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Components of a Network Operating System

Components of a Network Operating System

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Published by gerome_vas
network operating system
network operating system

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Published by: gerome_vas on Oct 23, 2009
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Components of a Network OperatingSystem
Recent advances in hardware interconnection techniques for local networkshave highlighted the inadequacies in existing software interconnectiontechnology. Though the idea of using a pure message-passing operatingsystem to improve this situation is not a new one, in the environment of amature, high speed, local area network it is an idea whose time has come. Anew timesharing system being developed at the Lawrence LivermoreLaboratory is a pure message-passing system. In this system, all services thatare typically obtained directly by a system call (reading and writing files,terminal I/O, creating and controlling other processes, etc.) are insteadobtained by communicating via messages with system service processes(which may be local or remote). The motivation for the development of thisnew system and some design and implementation features needed for itsefficient operation are discussed.
 Network, local network, operating system, network operating system,message, protocol, distributed
The basic job performed by an operating system is multiplexing the physicalresources available on its system (Fig. l). By a variety of techniques such as timeslicing, spooling, paging, reservation, allocation, etc. the operating system transformsthe available physical resources into logical resources that can be utilized by theactive processes running under it (Fig. 2.(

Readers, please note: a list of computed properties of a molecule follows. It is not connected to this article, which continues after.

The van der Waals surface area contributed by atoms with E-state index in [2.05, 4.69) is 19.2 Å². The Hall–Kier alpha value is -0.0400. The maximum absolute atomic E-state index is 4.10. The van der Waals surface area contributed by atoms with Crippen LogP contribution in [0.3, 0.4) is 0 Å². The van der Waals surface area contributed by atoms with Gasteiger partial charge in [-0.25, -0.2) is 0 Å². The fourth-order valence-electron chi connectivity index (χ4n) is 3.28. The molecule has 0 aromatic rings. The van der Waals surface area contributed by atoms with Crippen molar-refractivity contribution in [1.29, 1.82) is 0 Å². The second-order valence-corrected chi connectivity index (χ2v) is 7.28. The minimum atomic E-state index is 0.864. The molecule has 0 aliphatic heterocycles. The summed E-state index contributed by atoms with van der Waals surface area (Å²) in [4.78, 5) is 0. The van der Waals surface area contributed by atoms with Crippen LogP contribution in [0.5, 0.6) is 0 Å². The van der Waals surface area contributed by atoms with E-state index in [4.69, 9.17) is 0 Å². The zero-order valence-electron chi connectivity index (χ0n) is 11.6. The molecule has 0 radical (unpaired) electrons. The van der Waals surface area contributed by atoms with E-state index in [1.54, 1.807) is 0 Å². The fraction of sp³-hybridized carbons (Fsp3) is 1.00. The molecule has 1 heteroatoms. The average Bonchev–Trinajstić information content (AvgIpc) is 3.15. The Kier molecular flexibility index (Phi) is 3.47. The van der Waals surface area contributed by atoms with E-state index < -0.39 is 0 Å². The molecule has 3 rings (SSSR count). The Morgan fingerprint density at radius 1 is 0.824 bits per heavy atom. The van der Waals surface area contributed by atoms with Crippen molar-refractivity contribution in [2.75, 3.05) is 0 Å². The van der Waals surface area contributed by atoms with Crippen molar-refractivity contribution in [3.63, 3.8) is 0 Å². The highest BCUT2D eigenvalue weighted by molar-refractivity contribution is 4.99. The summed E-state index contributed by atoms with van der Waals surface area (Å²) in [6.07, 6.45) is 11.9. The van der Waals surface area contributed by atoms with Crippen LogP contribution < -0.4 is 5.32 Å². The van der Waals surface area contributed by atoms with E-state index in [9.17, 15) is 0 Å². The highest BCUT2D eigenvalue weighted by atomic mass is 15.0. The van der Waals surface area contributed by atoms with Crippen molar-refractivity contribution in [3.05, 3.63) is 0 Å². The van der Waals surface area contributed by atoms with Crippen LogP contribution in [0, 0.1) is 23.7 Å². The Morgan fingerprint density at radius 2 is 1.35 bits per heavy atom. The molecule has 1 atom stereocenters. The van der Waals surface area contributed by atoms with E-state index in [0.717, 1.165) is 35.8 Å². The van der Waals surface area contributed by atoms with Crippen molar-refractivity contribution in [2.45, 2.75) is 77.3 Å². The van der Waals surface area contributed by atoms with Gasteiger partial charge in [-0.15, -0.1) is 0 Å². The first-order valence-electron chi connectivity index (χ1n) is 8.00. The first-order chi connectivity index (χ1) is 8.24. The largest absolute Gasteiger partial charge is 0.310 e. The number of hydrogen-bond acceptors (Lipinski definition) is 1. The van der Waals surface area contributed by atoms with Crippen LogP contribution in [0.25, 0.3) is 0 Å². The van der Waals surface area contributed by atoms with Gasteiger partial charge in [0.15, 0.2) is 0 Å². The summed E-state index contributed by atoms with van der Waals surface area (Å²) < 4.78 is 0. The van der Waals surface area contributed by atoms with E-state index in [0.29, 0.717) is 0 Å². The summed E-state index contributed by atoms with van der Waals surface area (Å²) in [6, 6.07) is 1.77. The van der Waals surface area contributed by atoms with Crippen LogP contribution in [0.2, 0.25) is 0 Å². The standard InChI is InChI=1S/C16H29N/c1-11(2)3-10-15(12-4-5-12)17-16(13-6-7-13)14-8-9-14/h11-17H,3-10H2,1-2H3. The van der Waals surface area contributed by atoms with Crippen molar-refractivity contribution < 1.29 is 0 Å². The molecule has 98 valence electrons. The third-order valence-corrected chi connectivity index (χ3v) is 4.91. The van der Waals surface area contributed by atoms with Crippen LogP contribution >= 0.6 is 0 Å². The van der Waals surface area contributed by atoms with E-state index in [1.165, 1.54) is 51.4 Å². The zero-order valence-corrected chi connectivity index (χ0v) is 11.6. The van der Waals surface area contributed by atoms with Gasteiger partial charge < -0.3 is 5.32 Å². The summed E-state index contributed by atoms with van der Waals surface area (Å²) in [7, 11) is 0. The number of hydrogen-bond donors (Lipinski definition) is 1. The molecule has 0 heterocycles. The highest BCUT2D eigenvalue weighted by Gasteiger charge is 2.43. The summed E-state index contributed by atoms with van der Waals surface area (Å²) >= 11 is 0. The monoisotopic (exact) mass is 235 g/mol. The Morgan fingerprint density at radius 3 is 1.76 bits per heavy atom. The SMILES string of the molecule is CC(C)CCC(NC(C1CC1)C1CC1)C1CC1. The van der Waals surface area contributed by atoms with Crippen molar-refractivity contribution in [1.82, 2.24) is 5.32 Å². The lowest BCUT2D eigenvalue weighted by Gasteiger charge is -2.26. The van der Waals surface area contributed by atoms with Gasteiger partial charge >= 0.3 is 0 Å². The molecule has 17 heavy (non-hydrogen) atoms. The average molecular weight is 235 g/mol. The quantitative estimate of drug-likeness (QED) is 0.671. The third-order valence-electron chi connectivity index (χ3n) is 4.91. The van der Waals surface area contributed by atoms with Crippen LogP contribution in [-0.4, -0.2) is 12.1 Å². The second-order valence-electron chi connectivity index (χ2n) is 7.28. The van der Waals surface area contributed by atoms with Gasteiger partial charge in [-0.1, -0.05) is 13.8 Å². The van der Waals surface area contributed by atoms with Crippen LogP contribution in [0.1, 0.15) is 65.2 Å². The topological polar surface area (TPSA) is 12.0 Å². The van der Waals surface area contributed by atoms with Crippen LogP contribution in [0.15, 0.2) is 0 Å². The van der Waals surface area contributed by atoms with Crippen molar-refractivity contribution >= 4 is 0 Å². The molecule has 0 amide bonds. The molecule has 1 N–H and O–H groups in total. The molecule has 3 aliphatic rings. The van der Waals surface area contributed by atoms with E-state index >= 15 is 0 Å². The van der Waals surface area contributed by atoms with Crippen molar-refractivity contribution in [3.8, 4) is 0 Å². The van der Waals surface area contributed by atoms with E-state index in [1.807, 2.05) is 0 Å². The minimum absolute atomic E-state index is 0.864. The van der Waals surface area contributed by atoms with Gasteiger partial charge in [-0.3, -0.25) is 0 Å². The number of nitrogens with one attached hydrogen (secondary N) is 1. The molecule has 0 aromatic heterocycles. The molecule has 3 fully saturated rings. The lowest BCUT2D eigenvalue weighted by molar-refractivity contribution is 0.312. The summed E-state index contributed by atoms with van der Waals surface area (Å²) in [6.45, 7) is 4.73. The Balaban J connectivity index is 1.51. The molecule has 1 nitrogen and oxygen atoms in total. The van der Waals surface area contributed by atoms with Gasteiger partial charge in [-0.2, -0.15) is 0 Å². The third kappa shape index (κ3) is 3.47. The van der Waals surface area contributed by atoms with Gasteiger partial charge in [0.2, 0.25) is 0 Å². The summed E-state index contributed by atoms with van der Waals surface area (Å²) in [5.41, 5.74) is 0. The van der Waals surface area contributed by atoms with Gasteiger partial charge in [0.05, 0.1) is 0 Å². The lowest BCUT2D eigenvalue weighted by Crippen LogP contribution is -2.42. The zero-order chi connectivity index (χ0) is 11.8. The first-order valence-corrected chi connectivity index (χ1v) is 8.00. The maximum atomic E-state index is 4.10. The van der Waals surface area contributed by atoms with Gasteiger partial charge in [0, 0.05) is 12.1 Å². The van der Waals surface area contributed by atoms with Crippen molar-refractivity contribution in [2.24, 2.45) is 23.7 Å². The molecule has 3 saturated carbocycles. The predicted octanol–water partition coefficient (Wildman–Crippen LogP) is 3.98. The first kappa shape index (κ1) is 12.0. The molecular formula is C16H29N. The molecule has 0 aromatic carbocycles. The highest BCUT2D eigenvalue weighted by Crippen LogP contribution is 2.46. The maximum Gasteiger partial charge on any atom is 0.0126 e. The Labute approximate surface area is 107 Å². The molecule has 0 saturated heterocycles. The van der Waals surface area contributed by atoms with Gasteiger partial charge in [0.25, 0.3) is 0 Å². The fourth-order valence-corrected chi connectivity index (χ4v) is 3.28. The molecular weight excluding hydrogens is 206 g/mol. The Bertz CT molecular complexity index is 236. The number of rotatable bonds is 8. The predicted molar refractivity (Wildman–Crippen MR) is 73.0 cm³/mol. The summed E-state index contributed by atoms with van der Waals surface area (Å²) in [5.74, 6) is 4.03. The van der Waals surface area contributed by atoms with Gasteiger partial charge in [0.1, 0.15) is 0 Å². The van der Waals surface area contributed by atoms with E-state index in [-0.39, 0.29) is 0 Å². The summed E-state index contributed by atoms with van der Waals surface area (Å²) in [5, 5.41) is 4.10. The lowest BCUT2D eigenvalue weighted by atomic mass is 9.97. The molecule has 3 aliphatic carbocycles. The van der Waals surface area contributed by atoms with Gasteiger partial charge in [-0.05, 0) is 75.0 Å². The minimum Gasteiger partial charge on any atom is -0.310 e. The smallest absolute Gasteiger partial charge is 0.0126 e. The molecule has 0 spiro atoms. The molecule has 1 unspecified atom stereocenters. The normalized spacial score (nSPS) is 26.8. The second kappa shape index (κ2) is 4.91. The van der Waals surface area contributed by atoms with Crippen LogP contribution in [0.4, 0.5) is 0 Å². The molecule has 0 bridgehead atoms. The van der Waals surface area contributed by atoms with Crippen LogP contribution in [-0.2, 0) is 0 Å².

Figure 1 - Physical resources directly attached to a single processor.
Figure 2 - Logical resources made available to a user process.
The interface between a process running under an operating system and the worldoutside its memory space is the "system call", a request for service from the operatingsystem. The usual approach taken in operating system design has been to providedistinct system calls to obtain service for each type of available local resource (Fig.3.(
Figure 3 - Request structure for a typical third generation operatingsystem.
If a network becomes available, system calls for network communication are added tothe others already supported by the operating system. Some problems with this
approach are the Dual Access and Dual Service Dichotomies discussed below. It isargued here that operating systems to be connected to a network (particularly a highspeed local area network) should be based on a pure message-passing monitor (Fig. 4(
Figure 4 - Resource interface for a message-passing operating system.
The title of this paper has at least two interpretations that are consistent with the intentof the author :
If the term "Network Operating System" is taken to refer to a collection of cooperating computer systems working together to provide services bymultiplexing the hardware resources available on a network, then the title"Components of a Network Operating System" suggests a discussion of the"Component" systems.
On the other hand, the term "Network Operating System" can also be taken torefer to a single machine monitor to which the adjective "Network" is appliedto indicate a design that facilitates network integration. In this case the title"Components of a Network Operating System" suggests a discussion of thecomponent pieces or modules that comprise such a single machine operatingsystem.The basic approach taken here will be to describe the components of a single machineoperating system being implemented at the Lawrence Livermore Laboratory (LLL).The presentation will be largely machine independent, however, and will includediscussion of the integration of the described system into a network of similar anddissimilar systems.
2.Historical Perspective
LLL has a long history of pushing the state of the art in high speed scientific processing to satisfy the prodigious raw processing requirements of the many physicssimulation codes run at the laboratory. The high speed, often few of a kind computingengines (For example, Univac-1, 1953, Larc, Remington Rand, 1960, Stretch, IBM,1961, 6600, CDC, 1964, Star-100, CDC, 1974, Cray-1, Cray Research, 1978) utilized

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